Bog mats, otherwise referred to as “timber mats” and “crane mats” are mats that are laid down to create long-term temporary access roads in areas where construction is taking place. They are an innovative ground protection solution that ensure vehicles, equipment, and machinery can access sites they need to work on without damaging the surrounding areas. This can help to limit a project’s impact on its surroundings – protecting the aesthetic of a given space and reducing the amount of restorative work that has to be carried out around a worksite once the job is complete. Bog mats can also reduce risk of injury, as they prevent the ground underneath workers feet becoming muddy, slippy, and hazardous. So, it’s not all too surprising that these are something you’re likely to have to purchase at some point or another. But when buying bog mats, it can be difficult to know which you should invest your money in. There are various types out there and each has its own benefits. Not to worry – let’s take a moment to look at the different types of wood that are used in making bog mats and which is best for you!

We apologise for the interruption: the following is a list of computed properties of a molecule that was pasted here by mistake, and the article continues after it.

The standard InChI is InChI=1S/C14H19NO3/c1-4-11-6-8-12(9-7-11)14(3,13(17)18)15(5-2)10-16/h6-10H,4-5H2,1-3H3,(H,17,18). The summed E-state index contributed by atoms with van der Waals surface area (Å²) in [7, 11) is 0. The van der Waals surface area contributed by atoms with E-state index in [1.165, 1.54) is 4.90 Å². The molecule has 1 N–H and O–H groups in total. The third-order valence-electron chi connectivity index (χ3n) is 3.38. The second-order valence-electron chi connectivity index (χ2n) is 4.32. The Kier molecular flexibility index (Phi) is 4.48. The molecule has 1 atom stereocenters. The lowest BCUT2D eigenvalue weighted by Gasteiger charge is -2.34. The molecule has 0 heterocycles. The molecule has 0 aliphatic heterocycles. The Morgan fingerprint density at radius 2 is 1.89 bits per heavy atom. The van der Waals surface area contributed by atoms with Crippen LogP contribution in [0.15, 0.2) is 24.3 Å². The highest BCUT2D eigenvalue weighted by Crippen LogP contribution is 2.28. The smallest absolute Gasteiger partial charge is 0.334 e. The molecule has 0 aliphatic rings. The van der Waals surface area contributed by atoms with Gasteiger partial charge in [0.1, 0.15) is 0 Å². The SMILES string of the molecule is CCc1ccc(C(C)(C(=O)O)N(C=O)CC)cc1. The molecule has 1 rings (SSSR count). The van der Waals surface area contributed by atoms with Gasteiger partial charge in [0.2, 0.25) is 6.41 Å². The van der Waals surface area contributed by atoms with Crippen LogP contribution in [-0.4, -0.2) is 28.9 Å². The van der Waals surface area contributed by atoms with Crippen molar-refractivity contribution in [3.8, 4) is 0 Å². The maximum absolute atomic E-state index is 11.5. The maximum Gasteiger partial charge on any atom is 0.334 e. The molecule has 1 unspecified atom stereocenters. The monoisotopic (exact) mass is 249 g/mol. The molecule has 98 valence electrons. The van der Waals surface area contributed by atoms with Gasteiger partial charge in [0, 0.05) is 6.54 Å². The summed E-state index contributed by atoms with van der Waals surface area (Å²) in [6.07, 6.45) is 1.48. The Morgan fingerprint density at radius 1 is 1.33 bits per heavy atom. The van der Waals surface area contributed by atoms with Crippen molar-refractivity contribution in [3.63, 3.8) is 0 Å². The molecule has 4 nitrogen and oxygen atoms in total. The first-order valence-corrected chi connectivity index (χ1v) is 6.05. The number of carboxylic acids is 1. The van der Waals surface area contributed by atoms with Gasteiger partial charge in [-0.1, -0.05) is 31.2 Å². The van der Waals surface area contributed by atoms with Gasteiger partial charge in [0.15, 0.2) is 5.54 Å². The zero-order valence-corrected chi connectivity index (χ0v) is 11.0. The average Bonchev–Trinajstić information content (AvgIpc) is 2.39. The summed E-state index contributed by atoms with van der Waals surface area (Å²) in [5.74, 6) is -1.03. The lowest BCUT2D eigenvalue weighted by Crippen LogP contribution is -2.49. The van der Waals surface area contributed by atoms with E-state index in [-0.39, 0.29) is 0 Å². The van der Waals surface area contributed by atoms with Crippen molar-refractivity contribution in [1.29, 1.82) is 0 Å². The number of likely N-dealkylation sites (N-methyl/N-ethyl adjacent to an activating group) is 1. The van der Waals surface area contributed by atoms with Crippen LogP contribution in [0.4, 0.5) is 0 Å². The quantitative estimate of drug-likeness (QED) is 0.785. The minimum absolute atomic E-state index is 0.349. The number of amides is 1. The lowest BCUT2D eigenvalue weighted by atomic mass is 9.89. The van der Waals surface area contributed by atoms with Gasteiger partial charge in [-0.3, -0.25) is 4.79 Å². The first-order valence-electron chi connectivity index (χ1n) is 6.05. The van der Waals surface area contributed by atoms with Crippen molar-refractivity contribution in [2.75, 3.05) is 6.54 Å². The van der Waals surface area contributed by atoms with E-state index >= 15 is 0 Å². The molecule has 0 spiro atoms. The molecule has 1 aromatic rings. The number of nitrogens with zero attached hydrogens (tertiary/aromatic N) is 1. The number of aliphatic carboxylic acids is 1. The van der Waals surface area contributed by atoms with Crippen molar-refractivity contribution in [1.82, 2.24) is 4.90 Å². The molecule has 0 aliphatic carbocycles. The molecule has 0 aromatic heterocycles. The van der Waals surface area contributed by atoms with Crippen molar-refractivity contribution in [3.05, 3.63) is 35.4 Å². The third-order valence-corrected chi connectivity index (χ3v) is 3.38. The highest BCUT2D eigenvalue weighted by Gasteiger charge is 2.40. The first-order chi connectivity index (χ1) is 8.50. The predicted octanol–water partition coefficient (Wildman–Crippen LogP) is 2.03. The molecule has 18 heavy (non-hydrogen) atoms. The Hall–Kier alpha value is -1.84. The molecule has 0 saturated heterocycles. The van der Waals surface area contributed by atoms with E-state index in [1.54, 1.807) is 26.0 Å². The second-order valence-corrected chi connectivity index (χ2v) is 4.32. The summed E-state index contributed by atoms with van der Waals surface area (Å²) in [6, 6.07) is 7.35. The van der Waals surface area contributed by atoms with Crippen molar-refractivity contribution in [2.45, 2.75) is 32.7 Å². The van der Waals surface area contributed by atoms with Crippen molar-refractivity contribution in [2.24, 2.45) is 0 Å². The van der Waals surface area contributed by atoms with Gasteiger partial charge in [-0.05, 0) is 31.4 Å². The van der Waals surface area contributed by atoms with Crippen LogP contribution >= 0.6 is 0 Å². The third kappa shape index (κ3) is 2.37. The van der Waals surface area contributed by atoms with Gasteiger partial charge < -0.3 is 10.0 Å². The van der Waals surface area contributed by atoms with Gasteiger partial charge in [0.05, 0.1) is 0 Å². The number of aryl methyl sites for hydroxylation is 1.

One of the most common materials used for timber bog mats is beech timber. Beech timber mats are great value for money, as they carry a lower price tag than other options, but still offer class five durability. The average beech timber bog mat will last you up to five years.
If you don’t need something as heavy duty as beech timber, you might want to consider oak timber bogmats. These are better suited to light to medium traffic. They’ll definitely accommodate pedestrian footfall, standard delivery vehicles, and some smaller lifting vehicles. This material is, again, durable. In fact, when used appropriately, oak timber bog mats can last between fifteen and twenty five years!
While the previous two forms of bog mat timber generally originate from Europe, Dabema wood is a tropical hardwood. You may have also heard of it referred to as “Dahoma wood” or “African teak wood”. While not as durable as other tropical hardwoods on the market, it should still give you at least fifteen years of service under standard usage.
If you’re looking for a stronger tropical hardwood, Ekki might be what you’re looking for. This has class 1 durability and a lifespan of up to fifty years. As you can imagine, it’s extremely hard wearing. It also has the benefit of faring well in wetter locations, such as tidal areas, wetlands, and other sites with waterlogging.
Whatever wood or type of timber you ultimately choose for your bog mats, make sure it is sustainably sourced. High demand can result in deforestation that is unsustainable and can have an overall detrimental impact on the environment around us. Do your research and be responsible!